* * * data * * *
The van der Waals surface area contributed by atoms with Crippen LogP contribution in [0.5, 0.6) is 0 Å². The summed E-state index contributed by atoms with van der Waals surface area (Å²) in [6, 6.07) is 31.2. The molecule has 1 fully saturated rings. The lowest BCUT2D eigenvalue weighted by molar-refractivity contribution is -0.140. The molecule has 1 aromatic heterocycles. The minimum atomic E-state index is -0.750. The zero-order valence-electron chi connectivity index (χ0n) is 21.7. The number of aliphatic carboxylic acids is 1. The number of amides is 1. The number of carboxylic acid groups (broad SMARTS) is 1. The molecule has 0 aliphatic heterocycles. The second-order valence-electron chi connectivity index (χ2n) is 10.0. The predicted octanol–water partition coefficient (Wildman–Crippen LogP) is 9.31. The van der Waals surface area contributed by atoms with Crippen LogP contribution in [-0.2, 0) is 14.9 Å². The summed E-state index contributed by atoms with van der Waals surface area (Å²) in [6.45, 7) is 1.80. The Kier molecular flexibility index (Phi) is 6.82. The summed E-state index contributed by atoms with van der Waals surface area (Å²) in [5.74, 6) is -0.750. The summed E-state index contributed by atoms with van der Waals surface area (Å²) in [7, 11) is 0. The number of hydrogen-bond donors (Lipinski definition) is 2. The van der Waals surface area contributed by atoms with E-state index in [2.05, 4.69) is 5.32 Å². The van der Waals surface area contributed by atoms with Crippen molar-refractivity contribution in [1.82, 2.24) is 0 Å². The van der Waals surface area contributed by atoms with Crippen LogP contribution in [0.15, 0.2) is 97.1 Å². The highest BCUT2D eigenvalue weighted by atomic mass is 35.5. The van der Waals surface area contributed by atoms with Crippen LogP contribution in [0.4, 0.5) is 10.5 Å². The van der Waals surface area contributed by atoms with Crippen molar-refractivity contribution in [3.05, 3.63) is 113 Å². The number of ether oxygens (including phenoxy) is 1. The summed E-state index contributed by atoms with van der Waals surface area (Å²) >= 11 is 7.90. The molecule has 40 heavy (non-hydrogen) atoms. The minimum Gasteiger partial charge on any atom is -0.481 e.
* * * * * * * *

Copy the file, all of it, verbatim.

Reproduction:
The van der Waals surface area contributed by atoms with Crippen LogP contribution in [0.5, 0.6) is 0 Å². The summed E-state index contributed by atoms with van der Waals surface area (Å²) in [6, 6.07) is 31.2. The molecule has 1 fully saturated rings. The lowest BCUT2D eigenvalue weighted by molar-refractivity contribution is -0.140. The molecule has 1 aromatic heterocycles. The minimum atomic E-state index is -0.750. The zero-order valence-electron chi connectivity index (χ0n) is 21.7. The number of aliphatic carboxylic acids is 1. The number of amides is 1. The number of carboxylic acid groups (broad SMARTS) is 1. The molecule has 0 aliphatic heterocycles. The second-order valence-electron chi connectivity index (χ2n) is 10.0. The predicted octanol–water partition coefficient (Wildman–Crippen LogP) is 9.31. The van der Waals surface area contributed by atoms with Crippen LogP contribution in [-0.2, 0) is 14.9 Å². The summed E-state index contributed by atoms with van der Waals surface area (Å²) in [6.45, 7) is 1.80. The Kier molecular flexibility index (Phi) is 6.82. The summed E-state index contributed by atoms with van der Waals surface area (Å²) in [5.74, 6) is -0.750. The summed E-state index contributed by atoms with van der Waals surface area (Å²) in [7, 11) is 0. The number of hydrogen-bond donors (Lipinski definition) is 2. The van der Waals surface area contributed by atoms with E-state index in [2.05, 4.69) is 5.32 Å². The van der Waals surface area contributed by atoms with Crippen molar-refractivity contribution in [1.82, 2.24) is 0 Å². The van der Waals surface area contributed by atoms with Crippen LogP contribution in [0.15, 0.2) is 97.1 Å². The highest BCUT2D eigenvalue weighted by atomic mass is 35.5. The van der Waals surface area contributed by atoms with Crippen LogP contribution in [0.4, 0.5) is 10.5 Å². The van der Waals surface area contributed by atoms with Crippen molar-refractivity contribution in [3.05, 3.63) is 113 Å². The number of ether oxygens (including phenoxy) is 1. The summed E-state index contributed by atoms with van der Waals surface area (Å²) >= 11 is 7.90. The molecule has 40 heavy (non-hydrogen) atoms. The minimum Gasteiger partial charge on any atom is -0.481 e.